US Release Date: 11-17-1939
Directed by: W.S. Van Dyke
- William Powell, as
- Nick Charles
- Myrna Loy, as
- Nora Charles
- Virginia Grey, as
- Lois MacFay, aka Linda Mills
- Otto Kruger, as
- Assistant District Attorney Van Slack
- C. Aubrey Smith, as
- Colonel Burr MacFay
- Ruth Hussey, as
- Dorothy Waters
- Nat Pendleton, as
- Lieutenant Guild
- Patric Knowles, as
- Dudley Horn
- Tom Neal, as
- Phyllis Gordon, as
- Mrs. Bellam
- Sheldon Leonard, as
- Phil Church
- Marjorie Main, as
- Mrs. Dolley
- Shemp Howard as
William Powell and Myrna Loy in Another Thin Man.
Another Thin Man is the third installment in this successful detective series. Nick and Nora Charles are back along with Asta and with the addition of baby Nicky. When Nora's father's old business partner Colonel MacFay summons Nick and Nora for a quiet little weekend of 'business' in the countryside out on Long Island, you just know it will turn out to be anything but. They soon find themselves smack in the middle of a murder investigation that eventually follows them back into the city.
This movie is slightly darker in tone than the first two Thin Man movies, but it has a typically complex plot. This is the only other movie in the series, after the first one, that is actually based on a story by Dashiell Hammett.
The chemistry between William Powell and Myrna Loy is what makes these movies work. They not only looked great together, but also seemed to behave like an actual married couple. Average American couples could relate to them at the same time that they envied their wealthy and exciting lives. And boy did they put away the liquor. In nearly every scene Nick has a cocktail in one hand. Here's a typically witty exchange between husband and wife.
Nora: "I got rid of all those reporters."
Nick: "What did you tell them?"
Nora: "We're out of scotch."
Nick: "What a gruesome idea."
These movies are great escapist entertainment. What's more, that's all they aspire to be. Many of today's filmmakers could learn a thing or two from these old movies. W.S. Van Dyke (One Take Woody) shows that it doesn't necessarily take a huge budget and a lengthy shoot to create a good movie. But then again he had William Powell and Myrna Loy working for him, something that no director today can claim.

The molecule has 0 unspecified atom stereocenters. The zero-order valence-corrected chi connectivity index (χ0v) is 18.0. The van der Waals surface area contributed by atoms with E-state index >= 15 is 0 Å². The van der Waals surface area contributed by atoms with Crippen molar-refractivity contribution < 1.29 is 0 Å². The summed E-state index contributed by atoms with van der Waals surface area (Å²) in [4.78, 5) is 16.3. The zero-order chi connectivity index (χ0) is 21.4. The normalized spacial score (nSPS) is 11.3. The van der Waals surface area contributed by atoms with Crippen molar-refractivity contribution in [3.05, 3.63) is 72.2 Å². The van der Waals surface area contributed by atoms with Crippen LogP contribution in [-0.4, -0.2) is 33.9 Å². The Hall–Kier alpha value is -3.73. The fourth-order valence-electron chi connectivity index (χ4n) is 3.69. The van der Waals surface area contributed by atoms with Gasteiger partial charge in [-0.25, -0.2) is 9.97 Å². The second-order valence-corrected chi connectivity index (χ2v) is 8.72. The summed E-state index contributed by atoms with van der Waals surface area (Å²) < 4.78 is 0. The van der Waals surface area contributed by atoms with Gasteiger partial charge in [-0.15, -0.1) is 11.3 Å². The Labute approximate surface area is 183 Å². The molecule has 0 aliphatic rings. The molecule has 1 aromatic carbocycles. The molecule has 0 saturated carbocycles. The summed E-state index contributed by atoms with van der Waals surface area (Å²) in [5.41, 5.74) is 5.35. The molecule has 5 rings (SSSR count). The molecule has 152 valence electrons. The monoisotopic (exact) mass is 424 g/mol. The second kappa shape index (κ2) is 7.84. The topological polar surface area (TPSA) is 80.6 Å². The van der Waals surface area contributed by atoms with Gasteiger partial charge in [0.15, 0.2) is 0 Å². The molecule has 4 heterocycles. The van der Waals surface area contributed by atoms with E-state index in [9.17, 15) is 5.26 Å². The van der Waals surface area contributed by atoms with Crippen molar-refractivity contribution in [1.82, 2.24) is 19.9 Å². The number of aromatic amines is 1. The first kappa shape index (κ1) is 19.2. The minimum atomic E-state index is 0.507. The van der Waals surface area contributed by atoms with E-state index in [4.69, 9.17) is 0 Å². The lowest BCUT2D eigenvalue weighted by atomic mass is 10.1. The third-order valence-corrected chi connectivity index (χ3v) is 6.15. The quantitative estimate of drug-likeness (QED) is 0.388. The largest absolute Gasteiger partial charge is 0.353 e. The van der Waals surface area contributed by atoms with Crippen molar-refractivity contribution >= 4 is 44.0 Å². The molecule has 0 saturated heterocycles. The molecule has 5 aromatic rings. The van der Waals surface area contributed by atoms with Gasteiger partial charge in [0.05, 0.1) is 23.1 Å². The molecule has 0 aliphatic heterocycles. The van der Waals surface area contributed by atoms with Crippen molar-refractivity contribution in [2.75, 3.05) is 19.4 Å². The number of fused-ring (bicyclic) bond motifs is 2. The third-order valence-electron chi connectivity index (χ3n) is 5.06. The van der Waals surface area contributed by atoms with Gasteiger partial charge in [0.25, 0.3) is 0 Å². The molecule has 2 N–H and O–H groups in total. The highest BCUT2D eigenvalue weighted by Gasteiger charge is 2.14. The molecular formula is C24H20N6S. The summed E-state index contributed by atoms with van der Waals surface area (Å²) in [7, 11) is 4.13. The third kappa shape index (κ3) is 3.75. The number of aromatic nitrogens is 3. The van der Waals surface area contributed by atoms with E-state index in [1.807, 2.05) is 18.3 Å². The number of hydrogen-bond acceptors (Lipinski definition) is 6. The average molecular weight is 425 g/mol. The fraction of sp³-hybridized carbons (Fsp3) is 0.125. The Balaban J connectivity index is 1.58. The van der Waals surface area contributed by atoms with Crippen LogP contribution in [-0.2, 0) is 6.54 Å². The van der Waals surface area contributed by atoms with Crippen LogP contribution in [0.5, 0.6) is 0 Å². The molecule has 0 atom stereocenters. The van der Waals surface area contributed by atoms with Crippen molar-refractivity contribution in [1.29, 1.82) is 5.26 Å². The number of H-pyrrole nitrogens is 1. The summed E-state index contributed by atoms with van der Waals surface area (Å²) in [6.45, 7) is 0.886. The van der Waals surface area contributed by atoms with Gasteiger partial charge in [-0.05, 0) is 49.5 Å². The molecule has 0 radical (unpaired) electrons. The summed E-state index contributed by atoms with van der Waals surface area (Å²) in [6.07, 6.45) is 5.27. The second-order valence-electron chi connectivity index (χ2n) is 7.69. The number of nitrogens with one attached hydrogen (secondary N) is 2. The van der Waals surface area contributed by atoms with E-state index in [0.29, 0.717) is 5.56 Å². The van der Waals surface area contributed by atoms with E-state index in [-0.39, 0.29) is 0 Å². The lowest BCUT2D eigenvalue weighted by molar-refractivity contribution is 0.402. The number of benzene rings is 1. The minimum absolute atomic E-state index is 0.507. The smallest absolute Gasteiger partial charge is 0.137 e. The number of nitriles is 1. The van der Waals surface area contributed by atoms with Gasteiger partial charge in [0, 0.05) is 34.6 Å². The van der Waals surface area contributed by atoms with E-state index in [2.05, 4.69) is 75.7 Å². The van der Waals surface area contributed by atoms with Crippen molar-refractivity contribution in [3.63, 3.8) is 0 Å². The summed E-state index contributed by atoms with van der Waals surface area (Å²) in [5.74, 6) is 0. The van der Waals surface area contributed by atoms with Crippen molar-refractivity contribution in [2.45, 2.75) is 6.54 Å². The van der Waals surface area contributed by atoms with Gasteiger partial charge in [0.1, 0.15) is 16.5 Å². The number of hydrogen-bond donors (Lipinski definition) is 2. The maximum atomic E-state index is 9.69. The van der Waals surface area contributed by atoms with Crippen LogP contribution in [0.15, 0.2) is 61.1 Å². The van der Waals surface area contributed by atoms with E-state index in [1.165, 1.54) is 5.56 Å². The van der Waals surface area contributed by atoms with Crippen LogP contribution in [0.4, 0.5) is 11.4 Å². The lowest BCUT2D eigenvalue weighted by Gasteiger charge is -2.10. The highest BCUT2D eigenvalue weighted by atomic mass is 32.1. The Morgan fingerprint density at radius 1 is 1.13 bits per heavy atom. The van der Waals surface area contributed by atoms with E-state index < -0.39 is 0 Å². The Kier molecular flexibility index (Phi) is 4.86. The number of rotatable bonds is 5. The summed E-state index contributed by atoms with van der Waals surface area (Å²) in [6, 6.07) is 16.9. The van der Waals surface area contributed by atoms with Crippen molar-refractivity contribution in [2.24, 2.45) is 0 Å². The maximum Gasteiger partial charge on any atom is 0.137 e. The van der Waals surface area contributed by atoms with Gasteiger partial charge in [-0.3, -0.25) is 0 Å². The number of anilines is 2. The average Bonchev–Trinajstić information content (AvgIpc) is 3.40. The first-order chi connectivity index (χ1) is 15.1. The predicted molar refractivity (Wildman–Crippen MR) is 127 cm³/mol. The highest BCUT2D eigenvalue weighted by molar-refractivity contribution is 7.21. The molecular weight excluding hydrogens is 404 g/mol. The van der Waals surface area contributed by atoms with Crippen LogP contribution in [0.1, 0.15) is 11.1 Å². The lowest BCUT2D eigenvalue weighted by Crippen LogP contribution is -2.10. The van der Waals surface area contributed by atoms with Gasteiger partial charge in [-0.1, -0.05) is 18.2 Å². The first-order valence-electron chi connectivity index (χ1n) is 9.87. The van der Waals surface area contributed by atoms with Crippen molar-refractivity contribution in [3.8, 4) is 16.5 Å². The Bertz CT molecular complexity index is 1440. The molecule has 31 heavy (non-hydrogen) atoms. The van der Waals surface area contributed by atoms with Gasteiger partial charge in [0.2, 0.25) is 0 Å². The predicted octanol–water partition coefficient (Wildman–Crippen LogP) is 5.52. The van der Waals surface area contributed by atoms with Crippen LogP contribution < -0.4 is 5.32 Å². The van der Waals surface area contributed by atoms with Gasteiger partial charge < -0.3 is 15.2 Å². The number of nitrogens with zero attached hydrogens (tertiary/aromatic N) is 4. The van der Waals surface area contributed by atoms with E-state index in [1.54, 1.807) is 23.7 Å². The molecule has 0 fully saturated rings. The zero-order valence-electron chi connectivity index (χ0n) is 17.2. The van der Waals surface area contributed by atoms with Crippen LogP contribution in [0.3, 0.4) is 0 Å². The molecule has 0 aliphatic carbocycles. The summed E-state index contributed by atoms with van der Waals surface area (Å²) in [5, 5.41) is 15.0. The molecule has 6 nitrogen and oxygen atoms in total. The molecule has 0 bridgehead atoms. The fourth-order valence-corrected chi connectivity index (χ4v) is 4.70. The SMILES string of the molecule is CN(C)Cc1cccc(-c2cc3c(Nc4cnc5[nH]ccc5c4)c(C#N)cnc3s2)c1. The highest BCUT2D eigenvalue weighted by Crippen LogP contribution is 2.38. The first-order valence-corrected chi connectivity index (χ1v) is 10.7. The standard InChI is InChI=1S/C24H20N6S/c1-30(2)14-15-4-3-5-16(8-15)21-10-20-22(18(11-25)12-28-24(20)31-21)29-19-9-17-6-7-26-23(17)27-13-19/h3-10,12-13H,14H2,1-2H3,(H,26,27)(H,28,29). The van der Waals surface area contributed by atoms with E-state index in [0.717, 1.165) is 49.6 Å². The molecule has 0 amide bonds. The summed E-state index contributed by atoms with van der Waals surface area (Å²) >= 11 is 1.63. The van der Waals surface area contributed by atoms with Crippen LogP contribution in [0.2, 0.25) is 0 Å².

Thank God for the eternity of celluloid. We have these shimmering silver baubles from long ago to watch over and over, whenever the mood strikes.
Shemp Howard, Myrna Loy and William Powell in Another Thin Man
As Patrick wrote, the chemistry between William Powell and Myrna Loy is the best asset the Thin Man movies have. I agree with him that their dialogue is the highlight of the film. In an early scene, Nick is sitting on a couch with liquor in hand, of course, while Nora is speaking gleefully into a telephone, “Oh, we had a lovely trip. Nick was sober in Kansas City.” When Powell delivers this sarcastic line to Loy, “How do you like your quiet weekend?” He says it with just the right amount of casual familiarity as he leans in and touches noses with Loy.
Thus, Another Thin Man loses its charm whenever Nick or Nora is not on the screen. We watch these movies to visit with Mr and Mrs Charles. As this is a mystery we have lots of people coming and going to keep things a bit confusing, but I think any time away from the Charles’s is screen time wasted.
When Charles and some other men go to the suspect’s girlfriend’s apartment, the girl ends up in a fight with one of the men. Powell does not have a single line in the entire scene, yet the scene belongs to him. As the girl beats a man with her shoe, Charles’s only concern is that the fight does not break the liquor bottle he partakes of.